Autotune Microphones
Is it a real thing?

Home » Autotune Microphones Is it a real thing?

In short, there’s no such thing as an autotune microphone that lets anyone become a vocal virtuoso by simply coughing through a magical microphone—this is real life, not a movie! For better or worse, technology hasn’t quite caught up with the whims of teenage boys and girls and the reality of autotune microphones is a little more mundane. 

Autotune microphones are actually controllers that work in conjunction with pitch correction or autotune pedals.

Autotune microphone controller

If you have a pitch correction pedal or any pedal that functions with a specific autotune microphone controller, then what you have is a microphone that allows you to quickly turn respective effects on and off via the buttons on the microphone.

They offer fluidity for a vocalist who wants to switch on an autotune pedal for a specific section of a song without having to interact with the pedal itself. They’re not just for autotune pedals though they work with a variety of effects, make sure you know what vocal processing pedals the controller will work with because they’re not all designed to work with every pedal.

The TC Helicon MP76 is perhaps the most notable controller on the market, but it only works in conjunction with TC products. As I said, the reality is much more mundane. If you are a particularly lively performer but need to cycle through effects quickly without the painstaking task of turning pedals on and off, then these types of controllers might be for you.

Do microphones have autotune?

This is possibly the biggest misconception about autotune. From an outsider’s perspective, it’s easy to be swept by the fantastical idea of a magical microphone that turns a bad singer into a good one. While some microphone manufacturers are quite misleading with their “autotune microphones,” it’s not quite snake-oil, but it’s certainly not magical.

How can I autotune my voice?

The easiest and simplest way to autotune your voice is through an autotune effects pedal. Having an autotune pedal means that you can provide your voice with the effect on the fly. For live performances, it goes without saying that this is certainly a boon.

Some pedals want a little music theory knowledge from you meaning that you have to set what scale you’re in, but it’s not always necessary. There are autotune pedals out there that work chromatically. For those not up on their theory, essentially, pedals like the TC Helicon Mic Mechanic will correct the vocal pitch without you knowing so much as a C Major scale.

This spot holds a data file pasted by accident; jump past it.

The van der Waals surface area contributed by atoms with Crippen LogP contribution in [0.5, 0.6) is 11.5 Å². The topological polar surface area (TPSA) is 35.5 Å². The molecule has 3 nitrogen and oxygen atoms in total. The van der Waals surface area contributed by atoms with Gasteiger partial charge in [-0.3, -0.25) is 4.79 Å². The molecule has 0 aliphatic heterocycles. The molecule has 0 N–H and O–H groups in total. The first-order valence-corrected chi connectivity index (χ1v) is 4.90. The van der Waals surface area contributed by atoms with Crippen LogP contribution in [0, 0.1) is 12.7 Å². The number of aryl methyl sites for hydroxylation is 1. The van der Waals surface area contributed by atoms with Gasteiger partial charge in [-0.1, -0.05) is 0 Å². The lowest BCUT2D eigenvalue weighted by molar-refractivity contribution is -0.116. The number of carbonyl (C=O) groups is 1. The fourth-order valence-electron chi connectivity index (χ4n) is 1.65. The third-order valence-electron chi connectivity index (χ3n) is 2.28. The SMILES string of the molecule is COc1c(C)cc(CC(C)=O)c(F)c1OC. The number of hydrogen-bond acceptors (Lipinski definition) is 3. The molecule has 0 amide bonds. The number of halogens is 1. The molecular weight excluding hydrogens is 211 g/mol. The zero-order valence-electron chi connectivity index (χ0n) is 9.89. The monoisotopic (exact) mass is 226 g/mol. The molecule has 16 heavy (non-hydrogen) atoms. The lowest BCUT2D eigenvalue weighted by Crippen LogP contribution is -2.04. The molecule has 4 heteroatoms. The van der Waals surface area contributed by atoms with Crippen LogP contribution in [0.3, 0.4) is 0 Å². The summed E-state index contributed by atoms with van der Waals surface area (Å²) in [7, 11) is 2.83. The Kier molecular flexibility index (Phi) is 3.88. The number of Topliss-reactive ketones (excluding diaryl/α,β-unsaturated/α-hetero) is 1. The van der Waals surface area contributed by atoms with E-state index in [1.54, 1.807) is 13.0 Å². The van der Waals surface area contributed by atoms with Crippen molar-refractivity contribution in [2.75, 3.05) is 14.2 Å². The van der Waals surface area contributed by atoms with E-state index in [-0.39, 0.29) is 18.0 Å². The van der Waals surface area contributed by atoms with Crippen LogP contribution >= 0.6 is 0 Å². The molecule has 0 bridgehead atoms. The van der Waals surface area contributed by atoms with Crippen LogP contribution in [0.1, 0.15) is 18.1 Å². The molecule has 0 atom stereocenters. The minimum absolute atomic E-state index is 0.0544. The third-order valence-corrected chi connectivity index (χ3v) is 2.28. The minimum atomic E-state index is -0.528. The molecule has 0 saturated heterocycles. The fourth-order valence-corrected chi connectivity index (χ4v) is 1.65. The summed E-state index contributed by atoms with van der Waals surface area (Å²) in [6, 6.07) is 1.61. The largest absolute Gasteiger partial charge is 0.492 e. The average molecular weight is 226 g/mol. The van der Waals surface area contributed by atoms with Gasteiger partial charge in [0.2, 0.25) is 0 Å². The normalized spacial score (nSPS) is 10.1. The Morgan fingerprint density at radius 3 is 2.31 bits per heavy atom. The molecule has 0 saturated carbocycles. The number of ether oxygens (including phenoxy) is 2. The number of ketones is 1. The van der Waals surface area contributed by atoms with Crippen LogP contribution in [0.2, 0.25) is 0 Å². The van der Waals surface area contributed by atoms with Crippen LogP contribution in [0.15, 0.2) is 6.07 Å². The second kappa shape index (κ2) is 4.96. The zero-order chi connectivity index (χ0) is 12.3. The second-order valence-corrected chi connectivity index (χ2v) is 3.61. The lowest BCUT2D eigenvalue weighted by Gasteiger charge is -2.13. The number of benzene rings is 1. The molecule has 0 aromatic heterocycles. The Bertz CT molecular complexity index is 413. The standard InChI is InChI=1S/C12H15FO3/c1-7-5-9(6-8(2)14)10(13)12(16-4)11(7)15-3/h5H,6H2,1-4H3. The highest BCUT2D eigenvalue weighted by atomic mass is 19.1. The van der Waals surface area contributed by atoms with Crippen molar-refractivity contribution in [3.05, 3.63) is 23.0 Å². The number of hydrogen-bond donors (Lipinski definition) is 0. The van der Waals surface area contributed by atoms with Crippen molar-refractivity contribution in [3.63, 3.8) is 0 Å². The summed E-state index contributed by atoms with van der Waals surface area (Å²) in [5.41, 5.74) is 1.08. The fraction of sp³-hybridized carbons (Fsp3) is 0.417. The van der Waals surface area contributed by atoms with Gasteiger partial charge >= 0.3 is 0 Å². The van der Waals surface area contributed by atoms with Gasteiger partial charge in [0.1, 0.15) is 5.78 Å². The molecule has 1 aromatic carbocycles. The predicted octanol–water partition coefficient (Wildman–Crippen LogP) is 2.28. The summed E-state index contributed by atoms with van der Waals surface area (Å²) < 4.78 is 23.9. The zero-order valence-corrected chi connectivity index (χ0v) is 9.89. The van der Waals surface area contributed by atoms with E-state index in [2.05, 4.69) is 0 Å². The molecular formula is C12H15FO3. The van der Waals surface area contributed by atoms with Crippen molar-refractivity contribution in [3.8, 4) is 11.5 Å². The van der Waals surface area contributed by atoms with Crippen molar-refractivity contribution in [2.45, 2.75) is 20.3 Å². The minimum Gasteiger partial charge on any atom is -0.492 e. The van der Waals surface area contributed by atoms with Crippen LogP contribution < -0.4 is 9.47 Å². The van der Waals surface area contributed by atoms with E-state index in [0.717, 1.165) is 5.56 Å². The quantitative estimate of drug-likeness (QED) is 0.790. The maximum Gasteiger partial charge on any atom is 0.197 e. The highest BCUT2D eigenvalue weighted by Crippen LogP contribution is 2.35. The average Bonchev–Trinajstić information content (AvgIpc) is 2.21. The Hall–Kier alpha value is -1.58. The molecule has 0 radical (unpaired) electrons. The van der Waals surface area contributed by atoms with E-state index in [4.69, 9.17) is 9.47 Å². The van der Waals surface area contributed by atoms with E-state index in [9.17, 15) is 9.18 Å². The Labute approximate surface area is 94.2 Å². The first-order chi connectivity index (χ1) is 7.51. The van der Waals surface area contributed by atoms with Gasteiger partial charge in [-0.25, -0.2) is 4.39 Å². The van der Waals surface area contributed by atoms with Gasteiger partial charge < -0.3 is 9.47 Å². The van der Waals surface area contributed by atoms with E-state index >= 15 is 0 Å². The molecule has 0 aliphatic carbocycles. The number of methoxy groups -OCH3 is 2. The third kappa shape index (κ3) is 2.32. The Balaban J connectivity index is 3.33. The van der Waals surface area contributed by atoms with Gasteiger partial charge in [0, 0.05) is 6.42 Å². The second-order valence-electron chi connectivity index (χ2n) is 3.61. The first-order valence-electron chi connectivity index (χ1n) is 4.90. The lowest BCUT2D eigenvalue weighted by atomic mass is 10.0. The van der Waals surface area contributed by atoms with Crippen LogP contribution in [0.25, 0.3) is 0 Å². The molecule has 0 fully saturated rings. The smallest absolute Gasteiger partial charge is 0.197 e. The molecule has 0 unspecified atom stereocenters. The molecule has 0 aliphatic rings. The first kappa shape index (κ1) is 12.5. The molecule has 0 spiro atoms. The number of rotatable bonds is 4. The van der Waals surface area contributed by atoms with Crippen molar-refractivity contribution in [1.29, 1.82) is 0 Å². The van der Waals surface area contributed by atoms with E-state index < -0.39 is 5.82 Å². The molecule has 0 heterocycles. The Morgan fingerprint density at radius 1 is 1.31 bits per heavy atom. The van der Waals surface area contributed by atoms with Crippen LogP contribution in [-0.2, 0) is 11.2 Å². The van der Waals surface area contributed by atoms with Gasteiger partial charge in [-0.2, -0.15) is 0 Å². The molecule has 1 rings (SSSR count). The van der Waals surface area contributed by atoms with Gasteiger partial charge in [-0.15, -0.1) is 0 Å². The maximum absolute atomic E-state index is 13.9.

What about autotune VST plug-ins?

Autotune VST plug-ins work in the exact same way as autotune pedals do, but they’re tailored specifically for DAWs — rather than a pedal, they are digital plug-ins.

For the bedroom recording aficionado or for studio use, autotune plug-ins are a direct way to get the effect without a pedal. Most recording software have autotune as standard, but they often leave much to be desired. They’re often too robotic or too finicky to operate, it’s much better to buy a separate autotune plug-in that’s devoted specifically to the effect.

How can you tell if a singer is using autotune?

In short, except from maybe a few particularly discerning vocalists, a good quality autotunes should sound seamless to most ears. This all sounds like witchcraft, but the truth is if your voice is completely out of tune, the effect might make your voice sound artificial and robotic. Because the pedal is raising or lowering the note, the further you are away from it, the harder the effect has to work, so it’s more audible. When you hear a vocal performance that seemingly jumps from one note to the other, you’re most likely hearing autotune — essentially, the closer you are to the note, the more authentic the effect sounds.

That being said, the quick and robotic sound of autotune jumping to notes has actually become something of a staple for some music genres. Think of pretty much every modern rapper, that artificial android sound you’re hearing is autotuned quickly correcting the vocal pitch — it is purposefully used in a creative way.

For the vocal purists, autotune is their kryptonite. However, in the real world, singers inevitably don’t catch every note perfectly. Autotune is just a tool to automatically bump that slightly flat note into tune meaning that it shouldn’t be all that noticeable.